In a hospital setting environment that is full of turmoil and change, it's more important than ever to take time to feed your soul. Art can do just that by offering some relief from the stress of daily life, evoking emotions and speaking to the soul. At its best, it inspires and challenges and transforms us. A custom-designed art program that completes the image as envisioned by the client, architect and design team can nourish the soul of all who work, visit or reside in the healthcare facility.

“Health care cannot be separated from the setting in which it’s delivered,” said Jain Mulkin, author of the Hospital Interior Architecture textbook. More and more healthcare organizations are realizing the value of EBD programs in facilitating patient healing, reducing patient and staff stress, improving patient and family satisfaction, increasing staff effectiveness, reducing staff turnover, and consequently, reducing costs. That our physical environment affects our emotional and physical well-being is really common sense. Who among us is not moved by the sight and smell of beautiful plants and flowers or a captivating portrait or painting?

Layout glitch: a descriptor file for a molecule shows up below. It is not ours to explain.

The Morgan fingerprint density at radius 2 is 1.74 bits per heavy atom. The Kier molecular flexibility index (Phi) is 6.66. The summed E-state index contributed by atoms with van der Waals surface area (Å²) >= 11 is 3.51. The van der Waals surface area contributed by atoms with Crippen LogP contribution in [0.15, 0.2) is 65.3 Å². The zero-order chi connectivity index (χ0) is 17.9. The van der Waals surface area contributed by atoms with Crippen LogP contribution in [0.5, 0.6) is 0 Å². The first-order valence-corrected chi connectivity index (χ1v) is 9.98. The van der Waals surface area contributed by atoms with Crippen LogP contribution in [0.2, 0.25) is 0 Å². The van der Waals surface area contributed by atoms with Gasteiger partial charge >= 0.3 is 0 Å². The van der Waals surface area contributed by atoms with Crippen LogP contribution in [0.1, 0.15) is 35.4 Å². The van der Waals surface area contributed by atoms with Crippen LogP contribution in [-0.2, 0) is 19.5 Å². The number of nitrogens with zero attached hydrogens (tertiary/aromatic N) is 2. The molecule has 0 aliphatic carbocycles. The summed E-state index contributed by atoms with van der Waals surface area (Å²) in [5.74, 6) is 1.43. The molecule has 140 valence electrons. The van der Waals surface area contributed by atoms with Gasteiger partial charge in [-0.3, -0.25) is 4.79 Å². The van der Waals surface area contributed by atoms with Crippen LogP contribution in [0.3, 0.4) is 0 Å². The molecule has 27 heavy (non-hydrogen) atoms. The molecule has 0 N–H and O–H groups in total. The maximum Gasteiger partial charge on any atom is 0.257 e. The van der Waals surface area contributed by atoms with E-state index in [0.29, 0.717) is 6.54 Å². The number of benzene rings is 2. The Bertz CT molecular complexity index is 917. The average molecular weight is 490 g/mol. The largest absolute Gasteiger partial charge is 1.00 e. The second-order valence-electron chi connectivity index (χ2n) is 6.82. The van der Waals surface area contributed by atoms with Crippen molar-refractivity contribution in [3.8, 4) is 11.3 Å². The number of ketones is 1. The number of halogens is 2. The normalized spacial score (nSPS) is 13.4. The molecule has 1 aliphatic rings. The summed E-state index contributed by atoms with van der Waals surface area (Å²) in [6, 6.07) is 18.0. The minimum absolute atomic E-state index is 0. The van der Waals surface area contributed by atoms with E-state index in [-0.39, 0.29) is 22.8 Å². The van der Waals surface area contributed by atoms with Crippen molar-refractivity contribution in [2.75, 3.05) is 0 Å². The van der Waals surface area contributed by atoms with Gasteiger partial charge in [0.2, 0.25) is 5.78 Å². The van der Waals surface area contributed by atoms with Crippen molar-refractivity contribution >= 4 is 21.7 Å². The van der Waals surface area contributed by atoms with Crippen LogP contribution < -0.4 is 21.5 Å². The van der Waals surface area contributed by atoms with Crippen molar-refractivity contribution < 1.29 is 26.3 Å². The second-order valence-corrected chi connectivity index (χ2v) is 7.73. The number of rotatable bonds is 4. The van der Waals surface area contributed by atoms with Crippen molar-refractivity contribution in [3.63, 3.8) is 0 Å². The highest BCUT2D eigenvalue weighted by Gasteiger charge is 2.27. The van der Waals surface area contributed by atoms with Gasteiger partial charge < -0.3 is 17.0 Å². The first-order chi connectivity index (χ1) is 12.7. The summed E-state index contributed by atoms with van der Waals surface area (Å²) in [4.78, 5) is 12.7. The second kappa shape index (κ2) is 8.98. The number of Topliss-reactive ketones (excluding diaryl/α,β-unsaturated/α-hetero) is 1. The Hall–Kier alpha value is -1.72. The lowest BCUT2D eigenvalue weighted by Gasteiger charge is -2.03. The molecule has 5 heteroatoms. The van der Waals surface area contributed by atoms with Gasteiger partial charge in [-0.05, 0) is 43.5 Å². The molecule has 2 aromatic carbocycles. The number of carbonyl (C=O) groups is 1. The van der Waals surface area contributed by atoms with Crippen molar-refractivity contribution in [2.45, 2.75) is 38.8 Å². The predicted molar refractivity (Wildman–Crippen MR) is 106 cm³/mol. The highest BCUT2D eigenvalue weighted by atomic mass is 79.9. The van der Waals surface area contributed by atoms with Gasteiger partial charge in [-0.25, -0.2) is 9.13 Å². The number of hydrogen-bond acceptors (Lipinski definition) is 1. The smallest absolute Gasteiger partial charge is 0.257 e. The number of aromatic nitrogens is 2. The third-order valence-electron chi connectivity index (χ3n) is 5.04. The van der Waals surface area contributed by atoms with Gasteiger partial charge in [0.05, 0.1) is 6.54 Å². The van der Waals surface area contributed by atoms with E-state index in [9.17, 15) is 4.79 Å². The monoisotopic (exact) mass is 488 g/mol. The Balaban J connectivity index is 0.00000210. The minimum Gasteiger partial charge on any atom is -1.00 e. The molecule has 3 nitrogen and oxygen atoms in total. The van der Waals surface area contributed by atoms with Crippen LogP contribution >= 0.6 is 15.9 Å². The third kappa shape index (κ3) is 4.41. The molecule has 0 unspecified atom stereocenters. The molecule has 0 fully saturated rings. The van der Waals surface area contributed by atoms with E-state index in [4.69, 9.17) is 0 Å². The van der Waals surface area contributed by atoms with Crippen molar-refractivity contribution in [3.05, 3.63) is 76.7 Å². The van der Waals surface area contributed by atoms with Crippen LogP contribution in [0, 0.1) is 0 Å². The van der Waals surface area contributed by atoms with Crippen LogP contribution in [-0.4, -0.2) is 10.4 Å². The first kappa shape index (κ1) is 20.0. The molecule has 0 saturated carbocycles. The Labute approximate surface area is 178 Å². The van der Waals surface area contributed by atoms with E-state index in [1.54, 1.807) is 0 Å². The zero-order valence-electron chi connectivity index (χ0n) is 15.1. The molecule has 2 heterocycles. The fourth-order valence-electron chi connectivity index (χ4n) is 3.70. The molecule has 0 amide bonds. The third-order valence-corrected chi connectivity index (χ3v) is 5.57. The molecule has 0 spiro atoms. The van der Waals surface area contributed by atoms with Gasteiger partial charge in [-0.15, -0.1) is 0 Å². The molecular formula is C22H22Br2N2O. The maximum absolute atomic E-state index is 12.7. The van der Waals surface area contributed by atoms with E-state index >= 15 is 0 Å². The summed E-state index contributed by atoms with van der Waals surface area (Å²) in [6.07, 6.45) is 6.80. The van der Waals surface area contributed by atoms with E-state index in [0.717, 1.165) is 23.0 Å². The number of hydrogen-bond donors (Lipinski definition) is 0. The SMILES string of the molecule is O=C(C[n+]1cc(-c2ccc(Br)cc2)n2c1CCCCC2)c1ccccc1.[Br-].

About the author:

Based in Orange County, California, Todd Ferguson is Area Managing Director, Vice President for Ambius, a division of Rentokil Initial which offers a full spectrum of services to enhance the interior space for the hospitality, healthcare, retail, and commercial industries. He can be reached at todd.ferguson@ambius.com.